calls the hook of the first LSM it finds that implements it, which
is not going to make it possible to use multiple LSMs that all implement
those hooks (currently just SELinux and Smack). Howells's solution is to explicitly ban that particular
I think the obvious thing is to reject any chosen module that implements any of
these interfaces if we've already selected a module that implements them. That
would mean you can choose either Smack or SELinux, but not both.
But Smack developer Casey Schaufler isn't convinced that is the right course:
"That kind of takes the wind out of the sails, doesn't it?" He
would rather see a more general solution that allows multiple
secids, and the related secctxs (security contexts), to
be handled by the framework:
It does mean that there needs to be a standard for a secctx that allows
for the presence of multiple concurrent LSMs. There will have to be an
interface whereby either the composer/stacker can break a secctx into its
constituent parts or with which an LSM can pull the bit it cares about
out. In either case the LSMs may need to be [updated] to accept a secctx
in a standardized format.
Another interesting part of Schaufler's message is that he has been working
on an "alternative approach" to the multi-LSM problem that he
calls "Glass". The code is, as yet, unreleased, but Schaufler describes
Glass as an LSM that composes other LSMs:
The Glass security blob is an array of
pointers, one for each available LSM, including commoncap, which
is always in the last slot. The Glass LSM is always registered first.
As subsequent LSMs register they are added to the glass LSM vector.
When a hook is invoked glass goes through its vector and if the
LSM provides a hook it gets called, and the return remembered.
If any other LSM provided a hook the commoncap hook is skipped,
but if no LSM was invoked commoncap is called.
Unlike Howells's proposal, Glass would leave the calls to the
capabilities LSM (aka commoncap) in the existing LSMs, and only call
commoncap if no LSM implemented a given hook. The idea is that the LSMs
already handle the capabilities calls in their hooks as needed, so it is
only when none of those get called that requires a call into commoncap. In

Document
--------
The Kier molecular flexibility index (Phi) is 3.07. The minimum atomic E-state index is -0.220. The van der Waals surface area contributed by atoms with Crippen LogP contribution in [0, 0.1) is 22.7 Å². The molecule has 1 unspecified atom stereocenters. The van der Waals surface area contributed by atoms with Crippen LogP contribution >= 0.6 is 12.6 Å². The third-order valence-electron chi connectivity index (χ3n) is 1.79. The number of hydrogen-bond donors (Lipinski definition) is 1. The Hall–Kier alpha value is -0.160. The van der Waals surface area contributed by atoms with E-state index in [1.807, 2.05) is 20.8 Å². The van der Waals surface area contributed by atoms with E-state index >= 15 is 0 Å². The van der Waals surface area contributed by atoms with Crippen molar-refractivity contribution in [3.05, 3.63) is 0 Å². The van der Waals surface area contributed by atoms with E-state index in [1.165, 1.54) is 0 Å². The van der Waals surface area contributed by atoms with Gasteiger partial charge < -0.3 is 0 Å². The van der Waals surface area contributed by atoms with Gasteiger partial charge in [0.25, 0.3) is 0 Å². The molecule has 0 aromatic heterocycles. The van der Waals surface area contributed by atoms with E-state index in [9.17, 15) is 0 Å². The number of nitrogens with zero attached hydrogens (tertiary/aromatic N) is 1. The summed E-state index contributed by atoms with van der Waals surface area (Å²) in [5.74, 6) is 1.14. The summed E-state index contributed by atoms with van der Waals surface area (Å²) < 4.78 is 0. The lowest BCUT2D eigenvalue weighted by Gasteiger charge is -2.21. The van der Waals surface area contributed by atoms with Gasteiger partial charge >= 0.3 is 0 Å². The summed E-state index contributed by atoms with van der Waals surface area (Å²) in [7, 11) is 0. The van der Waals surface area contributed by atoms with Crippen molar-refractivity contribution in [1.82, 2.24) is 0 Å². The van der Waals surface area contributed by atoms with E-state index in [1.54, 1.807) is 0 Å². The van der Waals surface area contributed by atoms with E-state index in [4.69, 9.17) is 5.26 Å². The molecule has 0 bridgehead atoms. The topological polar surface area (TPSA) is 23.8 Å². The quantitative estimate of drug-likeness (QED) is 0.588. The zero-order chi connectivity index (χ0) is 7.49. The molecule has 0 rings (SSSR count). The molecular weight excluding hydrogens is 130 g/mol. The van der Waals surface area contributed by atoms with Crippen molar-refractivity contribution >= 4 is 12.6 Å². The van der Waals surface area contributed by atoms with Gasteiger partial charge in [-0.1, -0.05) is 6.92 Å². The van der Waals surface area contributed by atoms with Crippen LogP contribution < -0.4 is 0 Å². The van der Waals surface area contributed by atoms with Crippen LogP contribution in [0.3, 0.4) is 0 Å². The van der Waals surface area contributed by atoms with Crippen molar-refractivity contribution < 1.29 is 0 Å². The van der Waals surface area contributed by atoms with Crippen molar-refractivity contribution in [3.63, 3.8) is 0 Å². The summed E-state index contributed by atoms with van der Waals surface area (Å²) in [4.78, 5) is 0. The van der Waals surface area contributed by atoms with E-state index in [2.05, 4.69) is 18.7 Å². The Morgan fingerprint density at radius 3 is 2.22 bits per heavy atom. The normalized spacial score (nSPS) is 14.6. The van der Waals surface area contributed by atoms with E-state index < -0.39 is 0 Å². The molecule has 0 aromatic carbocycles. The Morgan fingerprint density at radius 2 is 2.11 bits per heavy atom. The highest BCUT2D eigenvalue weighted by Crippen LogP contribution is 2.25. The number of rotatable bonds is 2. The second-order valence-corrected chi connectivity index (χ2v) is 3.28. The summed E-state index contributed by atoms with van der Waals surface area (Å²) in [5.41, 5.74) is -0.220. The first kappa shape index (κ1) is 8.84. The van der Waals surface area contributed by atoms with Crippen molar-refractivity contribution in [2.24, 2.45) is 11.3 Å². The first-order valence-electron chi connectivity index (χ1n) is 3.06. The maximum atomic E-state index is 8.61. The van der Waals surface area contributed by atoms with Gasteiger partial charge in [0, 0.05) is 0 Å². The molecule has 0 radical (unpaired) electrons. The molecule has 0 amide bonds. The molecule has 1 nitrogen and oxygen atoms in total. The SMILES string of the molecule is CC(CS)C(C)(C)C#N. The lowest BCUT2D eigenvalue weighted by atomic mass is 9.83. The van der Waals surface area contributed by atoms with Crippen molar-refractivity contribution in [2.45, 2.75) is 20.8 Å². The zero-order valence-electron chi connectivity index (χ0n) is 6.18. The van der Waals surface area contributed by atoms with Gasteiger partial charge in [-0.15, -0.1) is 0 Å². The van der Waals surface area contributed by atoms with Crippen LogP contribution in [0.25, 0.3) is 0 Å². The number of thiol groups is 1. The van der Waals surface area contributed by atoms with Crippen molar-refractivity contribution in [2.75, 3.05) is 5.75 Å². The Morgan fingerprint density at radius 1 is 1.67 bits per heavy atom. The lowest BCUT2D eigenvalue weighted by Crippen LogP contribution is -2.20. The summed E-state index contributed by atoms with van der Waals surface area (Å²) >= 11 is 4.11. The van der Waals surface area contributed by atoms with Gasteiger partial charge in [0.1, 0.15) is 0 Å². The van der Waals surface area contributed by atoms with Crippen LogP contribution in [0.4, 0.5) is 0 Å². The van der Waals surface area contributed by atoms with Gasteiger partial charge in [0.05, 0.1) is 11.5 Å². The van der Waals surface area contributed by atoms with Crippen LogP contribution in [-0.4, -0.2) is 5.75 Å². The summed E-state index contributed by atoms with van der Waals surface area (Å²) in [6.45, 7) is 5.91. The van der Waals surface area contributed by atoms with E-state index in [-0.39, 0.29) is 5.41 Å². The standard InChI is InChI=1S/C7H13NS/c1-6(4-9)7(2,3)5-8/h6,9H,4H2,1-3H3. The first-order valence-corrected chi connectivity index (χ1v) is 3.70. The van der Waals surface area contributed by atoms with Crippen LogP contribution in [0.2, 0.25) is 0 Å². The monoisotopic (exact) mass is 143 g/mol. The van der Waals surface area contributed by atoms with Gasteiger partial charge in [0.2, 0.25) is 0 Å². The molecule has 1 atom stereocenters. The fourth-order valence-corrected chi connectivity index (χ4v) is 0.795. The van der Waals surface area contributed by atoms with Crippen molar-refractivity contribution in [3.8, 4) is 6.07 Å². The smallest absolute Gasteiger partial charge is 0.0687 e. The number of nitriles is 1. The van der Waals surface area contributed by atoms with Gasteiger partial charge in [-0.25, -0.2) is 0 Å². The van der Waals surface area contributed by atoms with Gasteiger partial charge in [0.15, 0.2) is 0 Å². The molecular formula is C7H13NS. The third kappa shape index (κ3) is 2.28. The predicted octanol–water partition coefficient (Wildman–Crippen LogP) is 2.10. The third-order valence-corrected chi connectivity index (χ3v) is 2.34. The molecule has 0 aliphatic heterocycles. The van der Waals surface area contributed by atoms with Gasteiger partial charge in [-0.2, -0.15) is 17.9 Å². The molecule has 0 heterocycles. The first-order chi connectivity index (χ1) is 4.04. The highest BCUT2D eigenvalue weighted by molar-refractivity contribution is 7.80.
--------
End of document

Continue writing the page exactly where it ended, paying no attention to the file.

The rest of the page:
addition, Glass leaves the allocation and management of the security
"blobs" (LSM-specific data for objects) to the LSMs rather than
centralizing them in
the framework as Howells's patches do.
In addition to various other differences, there is a more fundamental
difference in the way that the two solutions handle multiple LSMs that all have
hooks for a particular security operation. Glass purposely calls each hook
in each registered LSM, whereas Howells's proposal typically short-circuits
of hooks once one of them has denied the access. Schaufler's idea is that
an LSM should be able to maintain state, which means that skipping its
hooks could potentially skew the access decision:
My dreaded case is an LSM that bases controls on statistical frequency
of access to files. There is no way you could skip any of its hooks,
and I don't see off hand any file access hook it wouldn't use. I have
heard people (think credit card companies) suggest such things, so
although I don't have use for it I can't discount the potential for it.
There are plenty of other issues to resolve, including things like handling
/proc/self/attr/current (which contains the security ID for the
current process) because various user-space programs already parse the
output of that file, though it is different depending on which LSM is
active. A standardized format for that file, which takes multiple
LSMs into account, might be better, but it would break the kernel ABI and
is thus not likely to pass muster. Overall, though, Howells and Schaufler
were making some good
progress on defining the requirements for supporting multiple LSMs.
Schaufler is optimistic that the
collaboration will bear fruit: "I think that we may be
able to get past the problems that have held multiple LSMs back this
So far, there is only the code from Howells to look at, but Schaufler has
promised to make Glass available soon. With luck, that will lead to a
multi-LSM solution that the LSM developers can coalesce behind, whether it
comes from Howells, Schaufler, or a collaboration between them. There may
still be a fair amount of resistance from Linus Torvalds and other kernel
hackers, but the lack of any way to combine
LSMs comes up too often for it
to be ignored forever.
Comments (2 posted)
Your editor has recently seen two keynote presentations on two continents
which, using two very different styles, conveyed the same message: the
centralization of the Internet and the services built on it has given
governments far too much control. Both speakers called for an urgent
effort to decentralize the net at all levels, including the transport
level. An Internet without centralized telecommunications infrastructure
can be hard to envision; when people try the term that usually comes out is
"mesh networking." As it happens, the kernel has a mesh networking